'Customized' news available via Monitor
Readers now have enhanced choices about the way they receive their news from the Electronic Edition of The Christian Science Monitor, as the paper rolls out its new Monitor Extra edition this week.
Starting today, the Monitor is offering a personalized edition, available to readers via their computers.
This new service will let readers customize their editions of the Monitor to meet their particular interests and schedules, says Denise Mallett, product manager for the Monitor's Electronic Edition.
Subscribers will be able to:
* Receive a personalized edition on their own special Web page.
* Receive their Monitor via e-mail, with or without pictures.
* Use, at no charge, the Monitor's extensive archive of stories dating back to 1980. (For others, archive stories will cost $1.50 each to download.)
Monitor Extra replaces the current e-mail edition of the paper.
In addition to Monitor Extra, the full Electronic Edition of The Christian Science Monitor will still be available on the Monitor's Web site at www.csmonitor.com.
The cost of the new e-mail edition of the paper is $5.95 a month for a regular subscription, $4.95 for students and teachers, and $3.95 for people who also get the daily print edition of the paper. Subscribers can pay monthly, using a credit card.
Monitor Extra "allows subscribers to customize the type of news they receive," says Ms. Mallett. For example, they can use 40 keywords (or use words of their own choosing) to specify which stories they want sent to them, such as only articles involving Iraq or the US economy. They can also ask for entire sections of the paper, such as book reviews or Work & Money.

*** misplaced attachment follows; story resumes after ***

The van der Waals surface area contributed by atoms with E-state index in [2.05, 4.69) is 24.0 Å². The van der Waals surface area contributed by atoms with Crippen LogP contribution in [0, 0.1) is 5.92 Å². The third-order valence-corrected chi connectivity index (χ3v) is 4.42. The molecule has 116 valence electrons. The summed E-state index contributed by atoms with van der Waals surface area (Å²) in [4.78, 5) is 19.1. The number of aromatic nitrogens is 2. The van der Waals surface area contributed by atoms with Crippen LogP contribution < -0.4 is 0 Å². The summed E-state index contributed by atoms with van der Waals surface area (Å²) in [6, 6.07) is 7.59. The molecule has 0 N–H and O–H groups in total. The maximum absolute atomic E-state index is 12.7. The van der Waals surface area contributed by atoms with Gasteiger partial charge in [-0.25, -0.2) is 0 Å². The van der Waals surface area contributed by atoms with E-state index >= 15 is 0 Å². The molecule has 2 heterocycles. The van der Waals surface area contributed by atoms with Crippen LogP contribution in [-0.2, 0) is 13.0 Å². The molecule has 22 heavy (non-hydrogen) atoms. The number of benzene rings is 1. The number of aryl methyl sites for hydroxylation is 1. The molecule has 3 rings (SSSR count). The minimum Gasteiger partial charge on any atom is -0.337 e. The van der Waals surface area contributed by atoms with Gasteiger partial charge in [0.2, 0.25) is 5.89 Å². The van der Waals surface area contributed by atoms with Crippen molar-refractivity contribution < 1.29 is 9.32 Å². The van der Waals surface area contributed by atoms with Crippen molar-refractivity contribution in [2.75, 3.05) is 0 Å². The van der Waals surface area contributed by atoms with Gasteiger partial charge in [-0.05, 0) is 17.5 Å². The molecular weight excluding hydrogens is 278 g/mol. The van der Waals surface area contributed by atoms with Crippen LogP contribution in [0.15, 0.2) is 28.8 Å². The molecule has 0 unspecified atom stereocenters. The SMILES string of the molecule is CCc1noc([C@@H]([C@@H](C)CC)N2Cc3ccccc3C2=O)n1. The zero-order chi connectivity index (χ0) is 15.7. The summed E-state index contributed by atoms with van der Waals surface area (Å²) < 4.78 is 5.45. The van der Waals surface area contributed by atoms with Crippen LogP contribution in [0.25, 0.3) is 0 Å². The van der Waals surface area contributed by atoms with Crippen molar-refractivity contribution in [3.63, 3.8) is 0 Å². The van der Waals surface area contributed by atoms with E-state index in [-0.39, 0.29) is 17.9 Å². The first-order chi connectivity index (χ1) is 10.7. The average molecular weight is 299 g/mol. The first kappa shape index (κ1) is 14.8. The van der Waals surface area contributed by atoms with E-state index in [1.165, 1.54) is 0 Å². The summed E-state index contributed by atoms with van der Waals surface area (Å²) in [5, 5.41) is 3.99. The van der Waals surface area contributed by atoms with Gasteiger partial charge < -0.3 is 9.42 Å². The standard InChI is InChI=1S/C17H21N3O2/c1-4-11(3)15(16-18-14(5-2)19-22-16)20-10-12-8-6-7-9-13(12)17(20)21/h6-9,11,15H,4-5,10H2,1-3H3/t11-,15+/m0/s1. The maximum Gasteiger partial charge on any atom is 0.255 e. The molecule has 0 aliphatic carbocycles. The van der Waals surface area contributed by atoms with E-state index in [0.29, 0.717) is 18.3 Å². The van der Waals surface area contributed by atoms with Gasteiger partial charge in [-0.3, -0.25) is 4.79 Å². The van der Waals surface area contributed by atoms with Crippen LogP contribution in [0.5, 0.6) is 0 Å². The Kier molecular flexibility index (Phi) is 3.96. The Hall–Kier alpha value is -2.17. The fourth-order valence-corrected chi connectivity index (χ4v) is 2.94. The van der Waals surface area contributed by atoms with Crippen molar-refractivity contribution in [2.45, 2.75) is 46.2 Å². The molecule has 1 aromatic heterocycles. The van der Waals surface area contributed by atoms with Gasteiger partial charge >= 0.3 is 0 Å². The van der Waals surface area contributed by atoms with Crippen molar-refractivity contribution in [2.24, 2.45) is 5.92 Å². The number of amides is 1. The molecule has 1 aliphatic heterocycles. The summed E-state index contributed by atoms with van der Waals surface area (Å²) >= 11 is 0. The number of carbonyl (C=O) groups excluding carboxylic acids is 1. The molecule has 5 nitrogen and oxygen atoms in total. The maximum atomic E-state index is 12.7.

In addition to controlling story selection, the service allows readers of the electronic Monitor to read the paper without tying up their phone lines.
Monitor Extra arrives via e-mail and can be downloaded into a personal computer, then read off-line. Readers can also specify whether Monitor Extra arrives at their computer doorstep daily or weekly.
Subscription information about Monitor Extra is available on the Internet at www.monitorextra.com, or my.csmonitor.com. There is also a link to the Electronic Edition on the regular Monitor page, at www.csmonitor.com.
Monitor Extra will eventually include local weather and sports scores, says Mallett. Meantime, she says she's eager to hear from people about other features they would like to see. She can be reached via e-mail: firstname.lastname@example.org